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Title: Discovery of Atmospheric-Wind-Driven Electric Currents in Saturn's Magnetosphere in the Gap Between Saturn and its Rings
Authors: Khurana, KK
Dougherty, MK
Provan, G
Hunt, GJ
Kivelson, MG
Cowley, SWH
Southwood, DJ
Russell, CT
First Published: 3-Oct-2018
Publisher: American Geophysical Union (AGU), Wiley
Citation: Geophysical Research Letters, 2018, 45 (19), pp. 10,068-10,074
Abstract: Magnetic field observations obtained by the Cassini spacecraft as it traversed regions inside of Saturn's D ring packed a genuine surprise. The azimuthal component of the magnetic field recorded a consistent positive perturbation with a strength of 15–25 nT near closest approach. The closest approaches were near the equatorial plane of Saturn and were distributed narrowly around local noon and brought the spacecraft to within 2,550 km of Saturn's cloud tops. Modeling of this perturbation shows that it is not of internal origin but is produced by external currents that couple the low-latitude northern ionosphere to the low-latitude southern ionosphere. The azimuthal perturbations diminish at higher latitudes on field lines that connect to Saturn's icy rings. The sense of the current system suggests that the southern feet of the field lines in the ionosphere leads their northern counterparts. We show that the observed field perturbations are consistent with a field-aligned current whose strength is ~1 MA/radian, that is, comparable in strength to the planetary-period-oscillation-related current systems observed in the auroral zone. We show that the Lorentz force in the ionosphere extracts momentum from the faster moving low-latitude zonal belt and delivers it to the northern ionosphere. We further show that the electric current is generated when the two ends of a field line are embedded in zonal flows with differing wind speeds in the low-latitude thermosphere. The wind-generated currents dissipate 2 × 1011W of thermal power, similar to the input from the solar extreme ultraviolet flux in this region.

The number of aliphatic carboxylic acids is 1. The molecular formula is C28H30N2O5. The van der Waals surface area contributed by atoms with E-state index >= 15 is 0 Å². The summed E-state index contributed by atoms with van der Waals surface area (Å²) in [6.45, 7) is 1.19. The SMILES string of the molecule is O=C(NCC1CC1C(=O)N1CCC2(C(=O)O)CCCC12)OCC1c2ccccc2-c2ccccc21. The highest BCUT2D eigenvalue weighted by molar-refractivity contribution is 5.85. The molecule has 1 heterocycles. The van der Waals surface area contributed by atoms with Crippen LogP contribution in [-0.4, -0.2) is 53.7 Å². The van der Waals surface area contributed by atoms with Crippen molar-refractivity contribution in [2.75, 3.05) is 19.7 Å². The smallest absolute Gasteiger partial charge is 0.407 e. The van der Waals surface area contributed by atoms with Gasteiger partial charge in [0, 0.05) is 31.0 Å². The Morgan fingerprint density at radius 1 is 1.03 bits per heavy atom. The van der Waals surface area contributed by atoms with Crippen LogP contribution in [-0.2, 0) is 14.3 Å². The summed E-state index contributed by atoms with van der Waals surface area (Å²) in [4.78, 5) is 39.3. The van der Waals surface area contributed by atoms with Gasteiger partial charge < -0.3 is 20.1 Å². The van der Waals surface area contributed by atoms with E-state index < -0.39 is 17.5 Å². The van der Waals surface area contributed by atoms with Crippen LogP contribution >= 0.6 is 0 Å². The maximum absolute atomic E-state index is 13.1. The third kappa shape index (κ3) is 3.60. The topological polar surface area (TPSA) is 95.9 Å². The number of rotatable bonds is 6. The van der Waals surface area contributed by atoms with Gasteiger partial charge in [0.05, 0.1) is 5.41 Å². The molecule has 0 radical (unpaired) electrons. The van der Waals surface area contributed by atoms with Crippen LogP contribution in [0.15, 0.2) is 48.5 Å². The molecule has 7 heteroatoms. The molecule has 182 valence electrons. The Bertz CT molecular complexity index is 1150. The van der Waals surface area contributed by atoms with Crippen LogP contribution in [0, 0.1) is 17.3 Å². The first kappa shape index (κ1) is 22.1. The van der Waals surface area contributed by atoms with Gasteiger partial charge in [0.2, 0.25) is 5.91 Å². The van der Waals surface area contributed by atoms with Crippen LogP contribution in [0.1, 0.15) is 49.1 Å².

DOI Link: 10.1029/2018GL078256
ISSN: 0094-8276
eISSN: 1944-8007
Version: Publisher Version
Status: Peer-reviewed
Type: Journal Article
Rights: Copyright © 2018, American Geophysical Union (AGU), Wiley. Deposited with reference to the publisher’s open access archiving policy. (
Description: The data used in this work are readily available from the Planetary Data System.
Appears in Collections:Published Articles, Dept. of Physics and Astronomy

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